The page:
From the #1 New York Times bestselling author of Iron Kissed?a magical tale.
Riding into a war that?s heating up on the border, Ward, the new lord of Herzog, is sure he?s on the fast track to glory. But soon his mission takes a deadly turn. For he has seen a pile of magical dragon bones hidden deep beneath Hurog Keep. The bones could prove to be dangerous in the wrong hands, and Ward is certain his enemies will stop at nothing to possess them.
Oh No! Another Dragon Book? Yes, But It's Good.
By Reedekullervo "reedekullervo" - June 12, 2002
This is my third Patricia Briggs novel and all the things she has done so well - interesting and sympathetic characters, a fast-moving story that doesn't need 500+ pages to get started, let alone finish a story, and new territory every outing - were all in Dragon Bones. The two central characters definately carry the story. Ward is an honorable man making do under trying circumstances that include the death of his tyrannical father, an ancient curse, a family ghost and some rather twisted political manovering. He deals with all this while attempting to preserve his land and family. The other standout, Oleg, is the family ghost/wizard/bastard cousin/? and if you thought Ward had problems wait til you hear Oleg's. Briggs' characters always draw you into the story, so that even if the plot isn't perfect you are willing to overlook it to find out what happens to your favorite characters.Another thing I enjoy about Patricia Briggs' books is her sense of humor. The chapters all have... read more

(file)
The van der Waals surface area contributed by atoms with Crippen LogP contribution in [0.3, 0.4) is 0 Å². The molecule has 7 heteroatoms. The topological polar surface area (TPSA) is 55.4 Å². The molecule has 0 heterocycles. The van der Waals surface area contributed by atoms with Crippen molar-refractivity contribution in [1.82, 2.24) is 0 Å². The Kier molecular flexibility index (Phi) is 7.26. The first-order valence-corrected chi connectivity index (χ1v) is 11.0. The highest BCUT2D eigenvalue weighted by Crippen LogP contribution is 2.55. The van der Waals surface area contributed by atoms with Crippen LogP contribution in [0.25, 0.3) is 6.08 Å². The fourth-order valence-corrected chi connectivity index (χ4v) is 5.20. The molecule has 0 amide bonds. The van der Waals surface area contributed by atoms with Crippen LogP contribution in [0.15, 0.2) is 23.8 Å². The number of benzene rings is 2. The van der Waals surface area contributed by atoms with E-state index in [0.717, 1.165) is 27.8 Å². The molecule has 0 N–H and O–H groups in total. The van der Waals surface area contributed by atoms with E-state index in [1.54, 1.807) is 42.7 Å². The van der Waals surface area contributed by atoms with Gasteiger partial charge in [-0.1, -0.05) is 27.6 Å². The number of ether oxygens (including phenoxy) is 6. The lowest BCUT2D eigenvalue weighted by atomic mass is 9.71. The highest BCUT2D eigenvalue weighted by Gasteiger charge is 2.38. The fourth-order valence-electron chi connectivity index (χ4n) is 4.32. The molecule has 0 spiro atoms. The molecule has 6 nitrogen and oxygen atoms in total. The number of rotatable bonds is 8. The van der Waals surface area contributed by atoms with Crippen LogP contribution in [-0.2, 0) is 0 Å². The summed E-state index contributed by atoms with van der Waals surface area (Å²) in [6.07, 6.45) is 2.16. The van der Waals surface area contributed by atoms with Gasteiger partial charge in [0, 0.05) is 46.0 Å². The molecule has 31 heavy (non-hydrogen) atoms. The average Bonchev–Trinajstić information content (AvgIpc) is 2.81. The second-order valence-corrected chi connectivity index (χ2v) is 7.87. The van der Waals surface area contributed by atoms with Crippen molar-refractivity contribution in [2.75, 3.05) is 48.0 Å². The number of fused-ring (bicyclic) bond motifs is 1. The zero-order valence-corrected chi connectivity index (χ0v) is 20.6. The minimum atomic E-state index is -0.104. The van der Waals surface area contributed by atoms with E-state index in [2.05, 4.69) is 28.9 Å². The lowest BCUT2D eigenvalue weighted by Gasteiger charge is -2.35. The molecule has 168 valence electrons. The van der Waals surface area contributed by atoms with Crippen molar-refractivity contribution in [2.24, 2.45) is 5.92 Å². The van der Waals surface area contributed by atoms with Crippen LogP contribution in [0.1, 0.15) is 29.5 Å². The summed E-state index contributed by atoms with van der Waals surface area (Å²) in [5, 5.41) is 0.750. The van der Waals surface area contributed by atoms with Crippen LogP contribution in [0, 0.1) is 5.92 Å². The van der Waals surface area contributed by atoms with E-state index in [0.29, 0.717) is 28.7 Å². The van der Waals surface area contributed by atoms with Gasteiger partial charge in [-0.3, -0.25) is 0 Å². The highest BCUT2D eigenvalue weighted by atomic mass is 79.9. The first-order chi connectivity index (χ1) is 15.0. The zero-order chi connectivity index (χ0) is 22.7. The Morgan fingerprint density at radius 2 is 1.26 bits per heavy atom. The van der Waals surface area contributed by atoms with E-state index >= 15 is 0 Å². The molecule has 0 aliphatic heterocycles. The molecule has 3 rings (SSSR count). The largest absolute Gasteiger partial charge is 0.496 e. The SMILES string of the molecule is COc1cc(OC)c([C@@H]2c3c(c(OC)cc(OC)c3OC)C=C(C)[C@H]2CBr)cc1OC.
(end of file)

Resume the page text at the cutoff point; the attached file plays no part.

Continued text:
By Mike - March 7, 2002
Ms. Briggs weaves a richly detailed world, with dark overtones and obstacles that would leave the typcial fantasy hero searching for a quiet corner to hide in. Mental illness seems to be a common affliction in the land of Hurog. Ward's father is megalomaniacle with homocidal tendencies, his mother lives in a drug-assisted psychotic stupor, his suicidal brother has chosen fugue and exile, and his sister is mute. Ward only acts autistic to avoid attrating paternal attention! After his father dies, his cousins betray him and the high king declares him unfit to rule, he gathers his siblings, a mentally-disturbed ghost, an aging stablemaster, and a dwarven prince masquerading as an armsman, and sets out to become a hero. . . The amazing thing about this novel is that it worked. Really, really worked. The masterfully-drawn characters vibrate with life. The vein of humor that is Briggs's hallmark shines brighly against the dark and hostile world. Ward is a very sympathetic hero,... read more
Bones beneath the keep
By David Roy - January 8, 2003
Dragon Bones is a nice, light little fantasy. It's short, relatively self-contained (a sequel just came out, but this book does stand by itself nicely) book that goes down smooth and easy, though it doesn't really have much body. I enjoyed it and it has a really nice climax (though the ending is a bit of a cheat). It just didn't really seem to mean much.
The first thing I'll address is the ending, because it's really the only thing that's wrong with an otherwise very interesting plot. The climax was exciting, with Ward having to make a decision that really builds his character. I was beginning to wonder how Briggs was going to end the book, and thought that maybe it would be a typical cliffhanger, making the reader wait until the next book to find out what happens. But then I found out I was wrong, and I was so pleased. I love it when characters have to make hard decisions. The bad thing is, though, subsequent events make it so that the decision ultimately doesn't... read more
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